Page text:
Amanda Clark, MA, RN.
Senior Nurse, Lord Wandsworth College, Long Sutton, Hook, Hampshire RG21 1TB, and freelance writerNot a day goes by without a new wonder cure or health scare appearing in the newspapers. These reports are often sensationalist and use highly emotive language aimed at causing the greatest excitement or concern in those who read them.
Not a day goes by without a new wonder cure or health scare appearing in the newspapers. These reports are often sensationalist and use highly emotive language aimed at causing the greatest excitement or concern in those who read them.
As a health professional with a special interest and responsibility for health promotion and education, I greet these reports with mixed feelings.
There is the horror at having to address the inevitable confusion following the reporting of selected facts. Yet there is also a sneaky admiration for the way these messages hit home. If only we could be as successful in getting health promotion messages across.
The role of the media in raising public awareness is especially important when dealing with vulnerable groups: the chronically ill, new mothers, elderly people and teenagers.
My own work involves educating teenagers in the hope that they will adopt a healthy lifestyle. This group is especially susceptible to information given out by the mass media and their role models: sportspeople and celebrities.
The messages that celebrity endorsements give out are often not clear to children and young people.
I'm sure David Beckham does enjoy the occasional can of the high-sugar drink in the blue-and-red can, but my guess is that with his training schedule and the need for exceptional levels of fitness it is very occasional indeed.
Likewise, I'm certain Gary Lineker's children enjoy the occasional packet of a certain high-fat snack, but I bet both he and Mrs Lineker make sure it is only a very small part of their overall diet.
The need for such moderation, however, is not mentioned in the adverts, meaning I am often faced with young people more willing to take David Beckham's word than mine over what constitutes a healthy diet.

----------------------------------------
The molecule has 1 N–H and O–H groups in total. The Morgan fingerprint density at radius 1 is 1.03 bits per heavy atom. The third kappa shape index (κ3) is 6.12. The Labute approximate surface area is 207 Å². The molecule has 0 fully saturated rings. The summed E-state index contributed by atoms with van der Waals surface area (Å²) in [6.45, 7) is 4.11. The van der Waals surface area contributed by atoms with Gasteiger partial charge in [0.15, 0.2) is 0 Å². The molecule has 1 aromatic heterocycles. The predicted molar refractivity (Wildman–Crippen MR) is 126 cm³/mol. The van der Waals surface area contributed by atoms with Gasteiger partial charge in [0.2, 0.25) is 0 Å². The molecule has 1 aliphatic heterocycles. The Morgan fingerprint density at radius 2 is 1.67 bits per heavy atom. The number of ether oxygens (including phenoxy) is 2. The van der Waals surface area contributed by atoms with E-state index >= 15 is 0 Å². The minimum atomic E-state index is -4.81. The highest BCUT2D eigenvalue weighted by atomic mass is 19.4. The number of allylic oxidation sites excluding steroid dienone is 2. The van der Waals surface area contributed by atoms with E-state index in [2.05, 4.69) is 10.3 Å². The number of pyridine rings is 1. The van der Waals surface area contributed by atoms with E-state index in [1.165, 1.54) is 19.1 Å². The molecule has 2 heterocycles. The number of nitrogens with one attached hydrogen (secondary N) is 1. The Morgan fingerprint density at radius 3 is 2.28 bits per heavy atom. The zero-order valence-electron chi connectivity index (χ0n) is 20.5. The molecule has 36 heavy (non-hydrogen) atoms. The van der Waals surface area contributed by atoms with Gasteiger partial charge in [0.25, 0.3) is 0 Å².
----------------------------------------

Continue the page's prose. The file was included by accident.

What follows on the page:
Teenagers are an especially difficult group to promote health to. They have a complicated sense of who they are. One minute they have the persona of a young adult, able to make informed decisions and cope with in-depth information. The next will see them vulnerable and child-like, apparently unable to understand the most basic concept and wanting someone else to take responsibility for making decisions for them.
Striking the balance is a challenge. Talk too much and their eyes glaze over and you've lost them. Talk too little and you're just another patronising adult.
The key is to keep information relevant to them. Teenagers live for today. Telling them that smoking will eventually kill them is pointless when they have no real concept of 'eventually'. Telling them that smoking makes their skin and hair dull, their nails go yellow and their breath smell gets you somewhere.
All these things matter to an image-conscious teenager. Similarly, telling them that cutting down on sugary snacks and drinking plenty of water each day will help their digestion apparently means nothing. Telling them it will reduce the number of spots they get again seems to hit home.
I am not suggesting for a minute that we dumb down, but we need to be more realistic about the situation we find ourselves in.
In most cases we are simply not getting across key health messages about smoking, drinking, sexual health and obesity. The dangers and consequences of certain lifestyle behaviours need to be related. However, telling everyone in the same way will fail. Health promotion messages need to be relevant to individual groups. This is where the newspapers succeed and we have a tendency to fail.
Newspaper editors understand their audience so well that they know what will strike a chord.
Understanding young people and what matters to them is a skill we need to learn to be effective in our aim of producing a generation of health-savvy teenagers.